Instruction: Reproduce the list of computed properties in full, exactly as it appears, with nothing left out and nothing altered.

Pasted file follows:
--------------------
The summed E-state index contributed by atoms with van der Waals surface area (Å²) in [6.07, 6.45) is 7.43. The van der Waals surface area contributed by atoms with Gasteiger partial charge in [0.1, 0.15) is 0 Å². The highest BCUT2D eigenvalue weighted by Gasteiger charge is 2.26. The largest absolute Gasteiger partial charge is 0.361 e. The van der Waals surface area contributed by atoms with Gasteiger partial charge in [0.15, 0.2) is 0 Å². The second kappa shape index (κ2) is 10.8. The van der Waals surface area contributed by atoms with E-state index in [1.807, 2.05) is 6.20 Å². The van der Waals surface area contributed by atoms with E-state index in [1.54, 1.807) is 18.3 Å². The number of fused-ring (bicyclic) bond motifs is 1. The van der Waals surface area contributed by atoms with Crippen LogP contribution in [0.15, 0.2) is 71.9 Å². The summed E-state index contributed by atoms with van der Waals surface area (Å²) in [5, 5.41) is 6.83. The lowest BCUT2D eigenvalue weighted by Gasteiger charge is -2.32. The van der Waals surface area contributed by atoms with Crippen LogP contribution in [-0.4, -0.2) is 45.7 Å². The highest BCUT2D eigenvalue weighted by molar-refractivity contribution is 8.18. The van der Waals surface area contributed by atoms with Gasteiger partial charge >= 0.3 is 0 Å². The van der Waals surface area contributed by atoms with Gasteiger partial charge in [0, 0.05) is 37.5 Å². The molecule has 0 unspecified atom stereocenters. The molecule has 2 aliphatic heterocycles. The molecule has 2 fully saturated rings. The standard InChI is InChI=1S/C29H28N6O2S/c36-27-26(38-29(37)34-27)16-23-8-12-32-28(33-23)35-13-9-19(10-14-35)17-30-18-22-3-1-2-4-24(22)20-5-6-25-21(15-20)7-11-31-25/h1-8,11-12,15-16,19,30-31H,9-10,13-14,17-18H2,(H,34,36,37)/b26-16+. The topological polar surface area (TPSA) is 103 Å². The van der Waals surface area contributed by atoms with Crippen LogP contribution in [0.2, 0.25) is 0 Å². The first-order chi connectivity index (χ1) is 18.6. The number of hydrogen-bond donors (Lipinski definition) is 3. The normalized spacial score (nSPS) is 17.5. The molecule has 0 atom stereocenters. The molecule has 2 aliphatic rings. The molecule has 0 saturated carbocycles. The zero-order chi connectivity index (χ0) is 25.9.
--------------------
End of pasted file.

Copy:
The summed E-state index contributed by atoms with van der Waals surface area (Å²) in [6.07, 6.45) is 7.43. The van der Waals surface area contributed by atoms with Gasteiger partial charge in [0.1, 0.15) is 0 Å². The highest BCUT2D eigenvalue weighted by Gasteiger charge is 2.26. The largest absolute Gasteiger partial charge is 0.361 e. The van der Waals surface area contributed by atoms with Gasteiger partial charge in [0.15, 0.2) is 0 Å². The second kappa shape index (κ2) is 10.8. The van der Waals surface area contributed by atoms with E-state index in [1.807, 2.05) is 6.20 Å². The van der Waals surface area contributed by atoms with E-state index in [1.54, 1.807) is 18.3 Å². The number of fused-ring (bicyclic) bond motifs is 1. The van der Waals surface area contributed by atoms with Crippen LogP contribution in [0.15, 0.2) is 71.9 Å². The summed E-state index contributed by atoms with van der Waals surface area (Å²) in [5, 5.41) is 6.83. The lowest BCUT2D eigenvalue weighted by Gasteiger charge is -2.32. The van der Waals surface area contributed by atoms with Crippen LogP contribution in [-0.4, -0.2) is 45.7 Å². The highest BCUT2D eigenvalue weighted by molar-refractivity contribution is 8.18. The van der Waals surface area contributed by atoms with Gasteiger partial charge >= 0.3 is 0 Å². The van der Waals surface area contributed by atoms with Gasteiger partial charge in [0, 0.05) is 37.5 Å². The molecule has 0 unspecified atom stereocenters. The molecule has 2 aliphatic heterocycles. The molecule has 2 fully saturated rings. The standard InChI is InChI=1S/C29H28N6O2S/c36-27-26(38-29(37)34-27)16-23-8-12-32-28(33-23)35-13-9-19(10-14-35)17-30-18-22-3-1-2-4-24(22)20-5-6-25-21(15-20)7-11-31-25/h1-8,11-12,15-16,19,30-31H,9-10,13-14,17-18H2,(H,34,36,37)/b26-16+. The topological polar surface area (TPSA) is 103 Å². The van der Waals surface area contributed by atoms with Crippen LogP contribution in [0.2, 0.25) is 0 Å². The first-order chi connectivity index (χ1) is 18.6. The number of hydrogen-bond donors (Lipinski definition) is 3. The normalized spacial score (nSPS) is 17.5. The molecule has 0 atom stereocenters. The molecule has 2 aliphatic rings. The molecule has 0 saturated carbocycles. The zero-order chi connectivity index (χ0) is 25.9.